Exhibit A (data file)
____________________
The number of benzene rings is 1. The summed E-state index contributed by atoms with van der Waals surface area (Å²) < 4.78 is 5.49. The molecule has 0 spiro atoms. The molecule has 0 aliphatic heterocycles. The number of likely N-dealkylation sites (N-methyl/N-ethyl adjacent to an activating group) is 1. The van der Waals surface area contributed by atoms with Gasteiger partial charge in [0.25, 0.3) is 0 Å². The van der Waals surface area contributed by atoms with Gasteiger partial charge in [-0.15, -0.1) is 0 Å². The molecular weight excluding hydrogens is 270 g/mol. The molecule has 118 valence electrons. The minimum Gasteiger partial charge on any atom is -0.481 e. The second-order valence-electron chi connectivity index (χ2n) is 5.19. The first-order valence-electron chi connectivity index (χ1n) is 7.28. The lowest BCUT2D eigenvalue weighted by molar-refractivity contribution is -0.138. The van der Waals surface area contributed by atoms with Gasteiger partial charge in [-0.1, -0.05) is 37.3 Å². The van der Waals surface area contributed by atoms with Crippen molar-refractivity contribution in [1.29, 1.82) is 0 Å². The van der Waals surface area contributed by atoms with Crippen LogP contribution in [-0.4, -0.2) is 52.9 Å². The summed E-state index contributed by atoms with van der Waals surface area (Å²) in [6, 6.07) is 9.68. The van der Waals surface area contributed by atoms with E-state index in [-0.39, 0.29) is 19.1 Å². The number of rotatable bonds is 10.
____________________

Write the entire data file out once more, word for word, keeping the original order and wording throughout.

The number of benzene rings is 1. The summed E-state index contributed by atoms with van der Waals surface area (Å²) < 4.78 is 5.49. The molecule has 0 spiro atoms. The molecule has 0 aliphatic heterocycles. The number of likely N-dealkylation sites (N-methyl/N-ethyl adjacent to an activating group) is 1. The van der Waals surface area contributed by atoms with Gasteiger partial charge in [0.25, 0.3) is 0 Å². The van der Waals surface area contributed by atoms with Gasteiger partial charge in [-0.15, -0.1) is 0 Å². The molecular weight excluding hydrogens is 270 g/mol. The molecule has 118 valence electrons. The minimum Gasteiger partial charge on any atom is -0.481 e. The second-order valence-electron chi connectivity index (χ2n) is 5.19. The first-order valence-electron chi connectivity index (χ1n) is 7.28. The lowest BCUT2D eigenvalue weighted by molar-refractivity contribution is -0.138. The van der Waals surface area contributed by atoms with Gasteiger partial charge in [-0.1, -0.05) is 37.3 Å². The van der Waals surface area contributed by atoms with Crippen molar-refractivity contribution in [1.29, 1.82) is 0 Å². The van der Waals surface area contributed by atoms with Crippen LogP contribution in [-0.4, -0.2) is 52.9 Å². The summed E-state index contributed by atoms with van der Waals surface area (Å²) in [6, 6.07) is 9.68. The van der Waals surface area contributed by atoms with E-state index in [-0.39, 0.29) is 19.1 Å². The number of rotatable bonds is 10.